Alien-Hunting SETI Telescopes Boogie in Spectacular 'Dishdance' Video

A stunning new time-lapse video shows off the tireless movement of radio astronomy facilities used to search for aliens across the universe.

Telescope dishes swivel and clouds and stars rush by in the video, which is called "Dishdance" and was produced in part to help document the effects of light pollution. The video focuses on SETI Institute (Search for Extraterrestrial Intelligence) and facilities either currently or previously used by that organization. The time lapse is a part of the Skyglow project, a campaign to raise awareness of light pollution helmed by the astrophotographers Harun Mehmedinovic and Gavin Heffernan. You can view the new video here.

SKYGLOW: DISHDANCE from Sunchaser Pictures on Vimeo.

Facilities featured in the video include the Karl G. Jansky Very Large Array near Socorro, New Mexico; Owens Valley Radio Observatory in Owens Valley, California; and Green Bank Telescope in West Virginia.

"The large radio telescope at Green Bank is where scientists first attempted to 'listen' to [the] presence of extraterrestrials in the galaxy," the team wrote in the video's description.

A meteor streaks above one of the antennas of the Very Large Array near Socorro, New Mexico. The image was captured as part of the Skyglow project, to raise awareness about light pollution. (Image credit: Gavin Heffernan and Harun Mehmedinovic)

"Very Large Array was featured in the movie 'Contact' (1997), while Owens Observatory was featured in 'The Arrival' (1996)," they added. "The huge meteorite streaking across the sky above Very Large Array (2:40) is from the Aquarids meteor shower."

The Skyglow project by Heffernan and Mehmedinovic had a successful Kickstarter campaign earlier this year, and crowdfunding continues on

So far, the project has raised more than $75,000 to create an astrophotography book and time-lapse video "exploring North America's starscapes and the growing threat of light pollution," the website states.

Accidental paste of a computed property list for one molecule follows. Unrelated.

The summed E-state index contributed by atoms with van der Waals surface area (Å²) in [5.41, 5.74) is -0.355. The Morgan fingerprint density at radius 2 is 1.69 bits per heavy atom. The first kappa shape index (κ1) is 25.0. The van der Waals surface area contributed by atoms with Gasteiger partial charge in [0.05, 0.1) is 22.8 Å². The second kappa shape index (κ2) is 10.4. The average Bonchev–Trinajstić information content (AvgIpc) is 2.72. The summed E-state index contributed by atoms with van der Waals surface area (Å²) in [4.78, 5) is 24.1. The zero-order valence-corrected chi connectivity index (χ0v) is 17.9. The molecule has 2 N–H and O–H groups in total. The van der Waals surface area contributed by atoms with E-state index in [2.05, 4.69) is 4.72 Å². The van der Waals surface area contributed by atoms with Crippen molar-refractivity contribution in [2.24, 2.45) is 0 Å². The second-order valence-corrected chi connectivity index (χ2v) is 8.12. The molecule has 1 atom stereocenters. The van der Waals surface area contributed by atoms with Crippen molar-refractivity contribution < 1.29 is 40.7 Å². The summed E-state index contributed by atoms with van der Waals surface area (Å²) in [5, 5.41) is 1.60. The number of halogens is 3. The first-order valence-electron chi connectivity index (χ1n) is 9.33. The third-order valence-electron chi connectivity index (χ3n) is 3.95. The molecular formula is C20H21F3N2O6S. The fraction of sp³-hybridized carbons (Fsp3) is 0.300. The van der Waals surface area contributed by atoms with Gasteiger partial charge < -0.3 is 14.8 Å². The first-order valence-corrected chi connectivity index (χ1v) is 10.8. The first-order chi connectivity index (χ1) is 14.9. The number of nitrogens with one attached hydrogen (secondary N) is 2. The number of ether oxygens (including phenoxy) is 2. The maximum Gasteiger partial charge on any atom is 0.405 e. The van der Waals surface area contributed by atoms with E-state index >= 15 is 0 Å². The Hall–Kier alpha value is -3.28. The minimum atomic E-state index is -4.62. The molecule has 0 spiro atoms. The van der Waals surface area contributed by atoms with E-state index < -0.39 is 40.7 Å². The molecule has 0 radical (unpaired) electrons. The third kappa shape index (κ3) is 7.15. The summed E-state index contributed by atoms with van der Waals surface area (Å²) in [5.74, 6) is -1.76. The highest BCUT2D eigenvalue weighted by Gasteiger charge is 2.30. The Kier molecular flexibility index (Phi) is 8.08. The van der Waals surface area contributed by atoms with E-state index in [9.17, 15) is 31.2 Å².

Clouds loom on the horizon amid a starry sky above the Green Bank Telescope in West Virginia. This and other images were obtained as part of the Skyglow project, which discusses light pollution. (Image credit: Gavin Heffernan and Harun Mehmedinovic)

If backers bring the total up to $100,000 by February 2016, the team plans to print 2,000 additional books to give to schoolchildren and organizations in light-polluted areas of North America.

That stretch goal is important, the group wrote on its website, "so the youth of today can see the magic of the night skies and the need to protect them for all future generations."

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Elizabeth Howell
Staff Writer, Spaceflight

Elizabeth Howell (she/her), Ph.D., is a staff writer in the spaceflight channel since 2022 covering diversity, education and gaming as well. She was contributing writer for for 10 years before joining full-time. Elizabeth's reporting includes multiple exclusives with the White House and Office of the Vice-President of the United States, an exclusive conversation with aspiring space tourist (and NSYNC bassist) Lance Bass, speaking several times with the International Space Station, witnessing five human spaceflight launches on two continents, flying parabolic, working inside a spacesuit, and participating in a simulated Mars mission. Her latest book, "Why Am I Taller?", is co-written with astronaut Dave Williams. Elizabeth holds a Ph.D. and M.Sc. in Space Studies from the University of North Dakota, a Bachelor of Journalism from Canada's Carleton University and a Bachelor of History from Canada's Athabasca University. Elizabeth is also a post-secondary instructor in communications and science at several institutions since 2015; her experience includes developing and teaching an astronomy course at Canada's Algonquin College (with Indigenous content as well) to more than 1,000 students since 2020. Elizabeth first got interested in space after watching the movie Apollo 13 in 1996, and still wants to be an astronaut someday. Mastodon: